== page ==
Digging Alberta out of the deficit hole
Alberta Premier Jim Prentice has warned Albertans that the current fiscal year’s projected surplus has turned into at least a $500 million deficit and that next year’s budget will sink deeper into red-ink territory.
To dig Alberta out of a cavernous deficit requires a clear understanding of short-term and long-term budget problems and how governments are able to control spending, or not.
Those who focus solely on revenues consistently ignore that there are two sides to a ledger. But oil could double in price tomorrow and provide extra revenues in the short-term. That wouldn’t solve the deeper problem: spending, that is often locked-in long-term and thus needs long-term remedies.
So let’s do some long-term thinking on the spending side.
Government spending is made up of programs (including staff costs to support health care, education and social services) and capital expenditures (highways, hospitals and schools to name a few).
Reining in capital expenses is relatively easy in the short-term. A government can postpone or cancel a highway or school, or if it proceeds, demand a better deal from potential suppliers of the project.
Why can they do this? Because these projects are almost always built by private sector contractors. Getting the best price, or the desired combination of price and quality, is driven by private-sector suppliers who compete with each other to win the bid.
Now turn to program spending. In Alberta, health care, basic and advanced education, and social services accounted for $31 billion—or 70 per cent—of the $44 billion spent on programs last year. Most of these services are delivered by people employed either directly by government or by arms-length agencies in the broader public sector funded by the province.
And that matters to balanced budgets (and frankly, even to providing more services at a sensible cost). For example, Premier Prentice recently estimated that 77 per cent of education expenditures go to compensation for teachers and others employed in that field.
That’s why the province has a much tougher time reforming program spending. Such employees often have a near-monopoly grip on the delivery of services courtesy of their government union.
For example, most nurses in government-owned, government-run hospitals are represented by a government union—the Alberta Nurses’ Union. The Alberta Teachers’ Association represents, of course, teachers. And the Alberta Union of Provincial Employees represents government employees.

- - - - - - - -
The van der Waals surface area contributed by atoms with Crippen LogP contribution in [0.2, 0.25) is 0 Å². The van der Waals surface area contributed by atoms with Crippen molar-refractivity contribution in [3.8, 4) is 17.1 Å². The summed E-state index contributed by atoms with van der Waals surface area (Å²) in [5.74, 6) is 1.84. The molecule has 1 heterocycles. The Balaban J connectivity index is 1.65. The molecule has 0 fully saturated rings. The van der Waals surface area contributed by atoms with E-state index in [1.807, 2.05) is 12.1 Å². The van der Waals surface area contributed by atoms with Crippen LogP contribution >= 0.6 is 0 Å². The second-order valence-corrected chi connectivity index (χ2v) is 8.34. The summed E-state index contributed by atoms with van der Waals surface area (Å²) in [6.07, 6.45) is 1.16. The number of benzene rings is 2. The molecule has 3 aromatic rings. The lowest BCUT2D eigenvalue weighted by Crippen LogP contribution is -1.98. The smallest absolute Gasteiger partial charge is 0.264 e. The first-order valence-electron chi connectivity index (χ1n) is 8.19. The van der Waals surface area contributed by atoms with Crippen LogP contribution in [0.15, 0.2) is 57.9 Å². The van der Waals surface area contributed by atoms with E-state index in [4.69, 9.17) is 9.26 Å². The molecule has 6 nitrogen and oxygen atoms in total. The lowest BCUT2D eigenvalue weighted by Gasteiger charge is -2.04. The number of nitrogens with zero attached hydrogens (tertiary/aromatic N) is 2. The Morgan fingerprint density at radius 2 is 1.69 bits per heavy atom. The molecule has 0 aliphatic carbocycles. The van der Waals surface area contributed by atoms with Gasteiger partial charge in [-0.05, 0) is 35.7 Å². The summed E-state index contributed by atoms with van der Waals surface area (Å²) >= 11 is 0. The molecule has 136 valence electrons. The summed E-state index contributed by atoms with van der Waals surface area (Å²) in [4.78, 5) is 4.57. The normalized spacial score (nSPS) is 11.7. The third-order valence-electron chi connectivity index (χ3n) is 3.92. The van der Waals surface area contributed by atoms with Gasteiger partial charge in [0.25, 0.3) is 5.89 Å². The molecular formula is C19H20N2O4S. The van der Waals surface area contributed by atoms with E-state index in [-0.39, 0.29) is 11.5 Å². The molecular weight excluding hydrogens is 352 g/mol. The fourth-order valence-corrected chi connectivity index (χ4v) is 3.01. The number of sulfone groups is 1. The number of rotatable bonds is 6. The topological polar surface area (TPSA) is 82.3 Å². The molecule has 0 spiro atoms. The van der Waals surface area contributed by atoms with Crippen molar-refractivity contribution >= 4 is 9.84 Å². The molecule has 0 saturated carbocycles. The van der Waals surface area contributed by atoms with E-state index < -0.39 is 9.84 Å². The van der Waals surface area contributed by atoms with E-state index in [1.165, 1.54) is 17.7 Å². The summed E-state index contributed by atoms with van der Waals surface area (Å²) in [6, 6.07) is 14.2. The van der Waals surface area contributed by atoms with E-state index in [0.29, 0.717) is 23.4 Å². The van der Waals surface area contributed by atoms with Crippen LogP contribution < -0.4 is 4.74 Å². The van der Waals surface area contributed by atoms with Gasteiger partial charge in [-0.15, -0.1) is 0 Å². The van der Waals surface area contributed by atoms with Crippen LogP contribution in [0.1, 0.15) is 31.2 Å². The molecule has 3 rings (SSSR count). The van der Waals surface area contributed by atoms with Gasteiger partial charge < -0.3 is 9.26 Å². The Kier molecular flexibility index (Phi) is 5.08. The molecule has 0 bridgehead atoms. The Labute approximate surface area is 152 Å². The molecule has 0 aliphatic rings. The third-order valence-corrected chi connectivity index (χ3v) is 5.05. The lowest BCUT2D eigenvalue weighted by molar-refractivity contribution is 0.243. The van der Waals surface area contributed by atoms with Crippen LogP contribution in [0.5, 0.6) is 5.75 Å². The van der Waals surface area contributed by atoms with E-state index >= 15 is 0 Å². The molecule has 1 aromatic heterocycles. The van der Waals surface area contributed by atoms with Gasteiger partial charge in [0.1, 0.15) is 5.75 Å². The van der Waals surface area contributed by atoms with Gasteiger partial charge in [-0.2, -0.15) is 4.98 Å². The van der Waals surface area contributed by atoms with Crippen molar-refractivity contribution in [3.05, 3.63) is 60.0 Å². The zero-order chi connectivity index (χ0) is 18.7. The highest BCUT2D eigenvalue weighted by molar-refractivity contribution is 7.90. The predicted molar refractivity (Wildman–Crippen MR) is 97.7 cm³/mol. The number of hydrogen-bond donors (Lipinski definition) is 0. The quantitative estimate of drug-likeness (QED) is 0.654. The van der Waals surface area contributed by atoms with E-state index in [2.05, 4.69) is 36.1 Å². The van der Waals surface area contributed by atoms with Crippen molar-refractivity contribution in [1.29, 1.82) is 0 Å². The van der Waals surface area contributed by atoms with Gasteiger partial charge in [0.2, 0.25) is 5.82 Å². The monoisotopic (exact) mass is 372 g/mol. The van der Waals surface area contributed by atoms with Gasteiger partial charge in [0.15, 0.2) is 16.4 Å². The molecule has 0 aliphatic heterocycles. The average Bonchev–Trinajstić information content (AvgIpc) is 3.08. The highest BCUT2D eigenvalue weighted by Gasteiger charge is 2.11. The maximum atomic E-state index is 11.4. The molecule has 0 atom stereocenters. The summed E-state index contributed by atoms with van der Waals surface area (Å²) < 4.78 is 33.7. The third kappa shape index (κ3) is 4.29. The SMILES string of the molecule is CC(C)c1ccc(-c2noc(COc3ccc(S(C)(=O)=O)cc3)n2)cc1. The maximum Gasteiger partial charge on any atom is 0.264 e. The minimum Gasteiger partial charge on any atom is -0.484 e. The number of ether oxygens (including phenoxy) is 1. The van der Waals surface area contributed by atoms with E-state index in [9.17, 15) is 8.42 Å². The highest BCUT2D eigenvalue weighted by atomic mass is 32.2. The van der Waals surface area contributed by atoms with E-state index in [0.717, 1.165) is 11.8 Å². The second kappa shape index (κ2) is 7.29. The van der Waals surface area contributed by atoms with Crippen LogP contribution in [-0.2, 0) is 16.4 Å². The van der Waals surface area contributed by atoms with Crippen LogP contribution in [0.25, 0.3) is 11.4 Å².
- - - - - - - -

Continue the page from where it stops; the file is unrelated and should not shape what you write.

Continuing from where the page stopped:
Unlike private sector unions that compete to provide a desired good or service, government unions face no such competition. Government employees’ unions instead rely on taxpayers as if citizens were an endless cornucopia of cash. That lack of competition means program expenditures are difficult to change because the province faces stiff organized opposition to any attempt to moderate compensation.
For example, Alberta’s government unions—all of them—fought mild government employee pension reforms introduced by former finance minister Doug Horner (and spiked by Premier Prentice). The AUPE and CUPE even opposed a proposal by the province to reduce pension payouts for those who take early retirement—as early as age 55 in some cases. Instead, the government employee unions demanded that early retirement with full benefits continue forever.
If the province wants to better control spending, especially its two biggest line items, health care and education, useful reforms would moderate costs (and if done sensibly, reward public-sector staff for improving the system).
Such reforms happen all the time in the private sector. For instance, energy companies are now negotiating with suppliers to get a better deal; they also solicit front-line staff on how to trim unnecessary costs.
Their message? It’s better to stay employed and help a company survive, than refuse all options for moderating costs.
In contrast, government employees’ unions have shown no willingness to offer up wage concessions or to reform their gold-standard pension plans. That’s not a recipe for delivering government services at a price that clients—in this case, Albertans—can afford.
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